Update: The dangerous sex offender known by his initials TJD, whose supervised release into the community sparked recent outrage, has been fined $300 for breaching his release conditions and forgetting to bring a diary to a meeting.
The Perth Magistrate's Court was this morning told that TJD had asked a community corrections officer the day before the meeting what to bring and had been told to bring his fiance because they wanted to talk to her.
His defence lawyer David McKenzie said that his client had been filling out a diary of his movements - one of 44 conditions for his release two days before - the meeting but had simply forgotten to bring it.
Mr McKenzie told the court he was angered that Community Corrections had not offered his client the opportunity to go get his diary. Instead, a charge had been laid over what Mr McKenzie said was perhaps "the most minor" breach possible.
TJD, who had sat next to his lawyer for about 10 minutes while the court and media waited for the proceedings this morning, told the magistrate he now kept his diary with him all the time.
"I take my diary everywhere with me now, Your Honour, I don't leave home without it," TJD said.
A prosecutor agreed with Mr McKenzie that only a fine was appropriate for the breach.
But he said it was still considered a serious incident and followed previous breaches that TJD had committed when previously released into the community.
Those breaches had included failing to accurately record in a diary that he had been visiting a friend with a 14-month old child present and failing to provide blood tests.
He had been fined on previous occasions.
TJD today pleaded guilty to the latest breach.
The State's top prosecutor has announced there will be no bid by him to send the notorious sex offender TJD back behind bars for breaching his release.
Director of Public Prosecutions Joe McGrath SC made the annoucement this afternoon in a statement that also went on to warm that any move by the Government to direct him on how to handle the case would be an interference in the justice system.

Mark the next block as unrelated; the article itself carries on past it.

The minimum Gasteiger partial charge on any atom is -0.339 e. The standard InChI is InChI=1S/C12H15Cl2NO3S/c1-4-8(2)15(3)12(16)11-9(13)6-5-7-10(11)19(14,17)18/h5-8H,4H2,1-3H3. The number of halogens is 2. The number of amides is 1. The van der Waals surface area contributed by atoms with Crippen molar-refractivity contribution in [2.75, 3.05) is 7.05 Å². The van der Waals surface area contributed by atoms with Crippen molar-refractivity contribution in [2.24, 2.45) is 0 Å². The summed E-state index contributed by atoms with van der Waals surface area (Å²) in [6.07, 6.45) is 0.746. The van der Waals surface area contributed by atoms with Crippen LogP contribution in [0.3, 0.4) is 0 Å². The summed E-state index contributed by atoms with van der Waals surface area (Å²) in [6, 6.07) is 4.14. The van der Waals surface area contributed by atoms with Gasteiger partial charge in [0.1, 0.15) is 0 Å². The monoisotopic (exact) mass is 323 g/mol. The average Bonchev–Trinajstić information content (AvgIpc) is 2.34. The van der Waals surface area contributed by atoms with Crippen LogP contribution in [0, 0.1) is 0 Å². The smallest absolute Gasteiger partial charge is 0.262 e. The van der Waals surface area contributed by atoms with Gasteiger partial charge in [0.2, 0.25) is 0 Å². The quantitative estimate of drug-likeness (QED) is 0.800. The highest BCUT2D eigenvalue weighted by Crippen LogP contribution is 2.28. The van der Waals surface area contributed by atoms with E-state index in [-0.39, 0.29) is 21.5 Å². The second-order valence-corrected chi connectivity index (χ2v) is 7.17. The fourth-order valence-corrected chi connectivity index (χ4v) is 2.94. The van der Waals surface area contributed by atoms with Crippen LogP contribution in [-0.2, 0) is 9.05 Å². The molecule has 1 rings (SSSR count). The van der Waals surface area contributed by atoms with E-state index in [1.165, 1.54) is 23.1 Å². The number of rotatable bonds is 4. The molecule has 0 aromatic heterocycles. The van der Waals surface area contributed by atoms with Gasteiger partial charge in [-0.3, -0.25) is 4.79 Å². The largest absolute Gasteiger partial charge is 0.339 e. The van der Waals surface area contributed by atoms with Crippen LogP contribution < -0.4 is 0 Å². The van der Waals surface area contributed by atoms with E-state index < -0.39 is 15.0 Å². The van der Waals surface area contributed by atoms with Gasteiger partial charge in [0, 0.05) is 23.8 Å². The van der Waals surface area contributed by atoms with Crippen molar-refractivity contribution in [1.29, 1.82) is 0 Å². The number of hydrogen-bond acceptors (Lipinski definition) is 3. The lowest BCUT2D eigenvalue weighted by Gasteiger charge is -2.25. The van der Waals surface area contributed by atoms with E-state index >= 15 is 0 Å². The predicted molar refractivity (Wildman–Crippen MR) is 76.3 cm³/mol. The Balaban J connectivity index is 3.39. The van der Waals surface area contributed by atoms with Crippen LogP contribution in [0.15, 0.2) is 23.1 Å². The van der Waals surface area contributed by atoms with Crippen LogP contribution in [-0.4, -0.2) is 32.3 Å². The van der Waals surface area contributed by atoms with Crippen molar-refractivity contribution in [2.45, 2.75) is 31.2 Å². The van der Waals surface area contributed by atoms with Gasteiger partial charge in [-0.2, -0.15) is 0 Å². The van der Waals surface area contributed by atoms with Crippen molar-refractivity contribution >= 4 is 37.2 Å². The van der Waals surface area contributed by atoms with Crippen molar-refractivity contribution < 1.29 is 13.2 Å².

Mr McGrath said his office would not take TJD back to the Supreme Court for contravention proceedings which would have seem the State argue he should have his supervision order cancelled.
Given the nature of the breach, which today landed TJD a fine for forgetting to take a diary to a meeting, there was "no possibility" the Supreme Court would order TJD be detained in custody, Mr McGrath said.
“I cannot as a DPP bring proceedings which have no possibility of success," he said.
Mr McGrath went on to emphasise that he did not request the Attorney General's view on the matter, suggesting such a move would have been inappropriate and that any move for the Government to give him "directions" would be an interference with the justice system.
“I did not seek the view of the Attorney General before making this decision. That would be inappropriate," Mr McGrath said.
"An independent prosecutor cannot be asking the politicians who to bring before the courts and how to conduct ongoing cases. I will not do so."
“Any suggestion that the Attorney General should take over the matter misunderstands that the justice system has an independent prosecutor and the role of the prosecutor," Mr McGrath said.
“The Attorney General cannot decide on his own initiative to give directions to me in a particular case. That would be an interference that is not allowed.
“The Solicitor General has given advice to the Attorney General, which I have seen, that agrees with my view regarding my powers and role in the justice system.”
TJD committed his first sex crime as a 15-year-old in 1991 and has targeted 14 Perth women in his crimes.
TJD's crimes also include raping a 17-year-old and also an 18-year-old at knifepoint.
Outside court this morning, Mr McKenzie accused community corrections of not doing their job in supporting his client to reintegrate successfully rather than take on an "enforcement" role.
His client was now the "most scrutinised man in Western Australia" and also subjected to 44 conditions - including an ankle bracelet - which meant he had no chance of reoffending, Mr McKenzie said.
He said it was in the community's interest for those dangerous sex offenders granted supervised release into society to be supported so they didn't reoffend.
The court was told TJD had received material stating all his conditions when he was released, including the diary requirements.